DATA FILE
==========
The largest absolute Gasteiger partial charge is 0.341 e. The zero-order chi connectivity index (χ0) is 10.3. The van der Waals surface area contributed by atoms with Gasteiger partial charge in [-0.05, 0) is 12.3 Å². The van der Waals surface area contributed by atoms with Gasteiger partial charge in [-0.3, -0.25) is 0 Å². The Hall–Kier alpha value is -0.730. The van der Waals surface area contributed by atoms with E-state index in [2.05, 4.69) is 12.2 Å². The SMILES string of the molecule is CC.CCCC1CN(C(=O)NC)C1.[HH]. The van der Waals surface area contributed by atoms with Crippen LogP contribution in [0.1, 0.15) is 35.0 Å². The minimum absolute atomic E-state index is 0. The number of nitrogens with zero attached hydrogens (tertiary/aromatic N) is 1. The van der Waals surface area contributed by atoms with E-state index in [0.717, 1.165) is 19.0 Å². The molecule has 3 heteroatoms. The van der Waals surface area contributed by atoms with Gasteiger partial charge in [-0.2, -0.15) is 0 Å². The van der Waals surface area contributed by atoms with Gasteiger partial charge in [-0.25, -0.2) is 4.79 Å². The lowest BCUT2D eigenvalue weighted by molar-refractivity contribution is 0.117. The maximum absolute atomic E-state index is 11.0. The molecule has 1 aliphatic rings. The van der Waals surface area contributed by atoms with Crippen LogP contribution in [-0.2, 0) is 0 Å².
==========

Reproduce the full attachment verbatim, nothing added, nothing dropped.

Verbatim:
The largest absolute Gasteiger partial charge is 0.341 e. The zero-order chi connectivity index (χ0) is 10.3. The van der Waals surface area contributed by atoms with Gasteiger partial charge in [-0.05, 0) is 12.3 Å². The van der Waals surface area contributed by atoms with Gasteiger partial charge in [-0.3, -0.25) is 0 Å². The Hall–Kier alpha value is -0.730. The van der Waals surface area contributed by atoms with E-state index in [2.05, 4.69) is 12.2 Å². The SMILES string of the molecule is CC.CCCC1CN(C(=O)NC)C1.[HH]. The van der Waals surface area contributed by atoms with Crippen LogP contribution in [0.1, 0.15) is 35.0 Å². The minimum absolute atomic E-state index is 0. The number of nitrogens with zero attached hydrogens (tertiary/aromatic N) is 1. The van der Waals surface area contributed by atoms with E-state index in [0.717, 1.165) is 19.0 Å². The molecule has 3 heteroatoms. The van der Waals surface area contributed by atoms with Gasteiger partial charge in [-0.2, -0.15) is 0 Å². The van der Waals surface area contributed by atoms with Gasteiger partial charge in [-0.25, -0.2) is 4.79 Å². The lowest BCUT2D eigenvalue weighted by molar-refractivity contribution is 0.117. The maximum absolute atomic E-state index is 11.0. The molecule has 1 aliphatic rings. The van der Waals surface area contributed by atoms with Crippen LogP contribution in [-0.2, 0) is 0 Å².